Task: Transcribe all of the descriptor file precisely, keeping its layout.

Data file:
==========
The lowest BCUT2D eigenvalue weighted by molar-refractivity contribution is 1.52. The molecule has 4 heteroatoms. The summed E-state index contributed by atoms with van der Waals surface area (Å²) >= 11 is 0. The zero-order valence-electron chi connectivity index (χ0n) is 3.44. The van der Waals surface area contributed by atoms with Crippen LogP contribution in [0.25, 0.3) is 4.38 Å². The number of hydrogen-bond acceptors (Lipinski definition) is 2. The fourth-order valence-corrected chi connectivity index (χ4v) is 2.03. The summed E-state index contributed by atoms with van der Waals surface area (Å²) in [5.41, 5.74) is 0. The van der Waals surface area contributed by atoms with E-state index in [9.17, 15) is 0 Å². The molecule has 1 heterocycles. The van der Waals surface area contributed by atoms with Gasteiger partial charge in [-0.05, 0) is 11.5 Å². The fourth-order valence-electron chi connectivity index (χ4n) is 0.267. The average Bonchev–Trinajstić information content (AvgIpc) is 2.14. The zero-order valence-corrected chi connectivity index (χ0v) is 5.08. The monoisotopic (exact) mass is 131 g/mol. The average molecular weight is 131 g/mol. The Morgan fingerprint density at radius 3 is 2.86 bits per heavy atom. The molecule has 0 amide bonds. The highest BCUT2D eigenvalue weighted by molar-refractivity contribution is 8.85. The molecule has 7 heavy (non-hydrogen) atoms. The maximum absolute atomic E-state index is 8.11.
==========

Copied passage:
The lowest BCUT2D eigenvalue weighted by molar-refractivity contribution is 1.52. The molecule has 4 heteroatoms. The summed E-state index contributed by atoms with van der Waals surface area (Å²) >= 11 is 0. The zero-order valence-electron chi connectivity index (χ0n) is 3.44. The van der Waals surface area contributed by atoms with Crippen LogP contribution in [0.25, 0.3) is 4.38 Å². The number of hydrogen-bond acceptors (Lipinski definition) is 2. The fourth-order valence-corrected chi connectivity index (χ4v) is 2.03. The summed E-state index contributed by atoms with van der Waals surface area (Å²) in [5.41, 5.74) is 0. The van der Waals surface area contributed by atoms with E-state index in [9.17, 15) is 0 Å². The molecule has 1 heterocycles. The van der Waals surface area contributed by atoms with Gasteiger partial charge in [-0.05, 0) is 11.5 Å². The fourth-order valence-electron chi connectivity index (χ4n) is 0.267. The average Bonchev–Trinajstić information content (AvgIpc) is 2.14. The zero-order valence-corrected chi connectivity index (χ0v) is 5.08. The monoisotopic (exact) mass is 131 g/mol. The average molecular weight is 131 g/mol. The Morgan fingerprint density at radius 3 is 2.86 bits per heavy atom. The molecule has 0 amide bonds. The highest BCUT2D eigenvalue weighted by molar-refractivity contribution is 8.85. The molecule has 7 heavy (non-hydrogen) atoms. The maximum absolute atomic E-state index is 8.11.